How, exactly, will Basalt grow? | AspenTimes.com

How, exactly, will Basalt grow?

Scott CondonAspen, CO Colorado

BASALT Basalt residents will get an opportunity Wednesday to determine how large their town grows over the next decade and whether or not it adopts tough new regulations for affordable housing.The Town Council will review a proposed master plan update at 6 p.m. at the Eagle County Community Center in El Jebel. Community volunteers on the planning commission have worked on a draft master plan for months; now it goes before elected officials.One of the biggest issues facing the booming town since the last council election in spring 2006 is the urban growth boundary – or the size to which the town should be allowed to grow.A council majority recently determined they want to maintain the boundary established in 1999. They want to strictly follow that definitive border rather than allow flexibility for individual projects.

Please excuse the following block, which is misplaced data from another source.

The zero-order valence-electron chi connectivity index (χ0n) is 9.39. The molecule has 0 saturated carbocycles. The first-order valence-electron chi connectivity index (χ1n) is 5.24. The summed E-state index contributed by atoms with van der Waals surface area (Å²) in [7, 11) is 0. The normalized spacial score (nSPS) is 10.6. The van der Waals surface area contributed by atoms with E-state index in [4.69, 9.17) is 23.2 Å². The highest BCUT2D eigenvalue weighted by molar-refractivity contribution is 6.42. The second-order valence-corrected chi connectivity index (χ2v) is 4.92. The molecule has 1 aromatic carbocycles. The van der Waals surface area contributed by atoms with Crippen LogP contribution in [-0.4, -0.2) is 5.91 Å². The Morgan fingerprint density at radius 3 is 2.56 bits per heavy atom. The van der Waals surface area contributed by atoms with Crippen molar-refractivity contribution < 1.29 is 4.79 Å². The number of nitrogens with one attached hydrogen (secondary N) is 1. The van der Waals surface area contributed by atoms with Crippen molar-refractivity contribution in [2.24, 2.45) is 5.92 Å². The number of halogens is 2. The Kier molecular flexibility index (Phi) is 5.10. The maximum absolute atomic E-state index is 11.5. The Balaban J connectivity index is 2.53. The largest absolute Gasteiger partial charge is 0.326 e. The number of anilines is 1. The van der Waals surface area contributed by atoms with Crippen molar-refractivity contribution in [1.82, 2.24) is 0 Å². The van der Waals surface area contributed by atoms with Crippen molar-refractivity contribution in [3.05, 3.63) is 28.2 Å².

“This would send a clear message to the public and developers where development would occur within the next five to 10 years with the town,” said an overview to the plan written by the master plan consultant.Critics contend such a policy could snuff good projects that are just outside the town’s fringe. David Fiore’s Sopris Chase project, for example, proposes an affordable housing neighborhood west of Basalt High School.The boundary, as proposed, would prevent the town from considering Sopris Chase because it is outside the urban growth boundary.Critics also say sticking to a tight urban growth boundary helps drive up prices because the supply of land for development is so limited.Supporters of a tight urban growth boundary contend enough development is already approved or could be approved as infill to allow Basalt to grow at a healthy rate for years.They also claim a tight boundary maintains a rural buffer around the town.The proposed master plan update also sets a high standard for developers who have property inside the urban growth boundary but want it annexed into Basalt city limits. Under the proposal, half of all residential units proposed would have to be affordable housing.Currently, the town has a requirement that 20 percent of a project’s housing must be affordable, regardless of whether or not annexation is sought, according to Town Planner Susan Philp. The council has established a policy in recent months of demanding more affordable housing in return for annexing a project.Annexations are typically coveted by developers because town regulations allow higher density developments than in Pitkin County and, in some cases, even Eagle County.Wednesday’s meeting will include time for public comment.Scott Condon’s e-mail address is scondon@aspentimes.com


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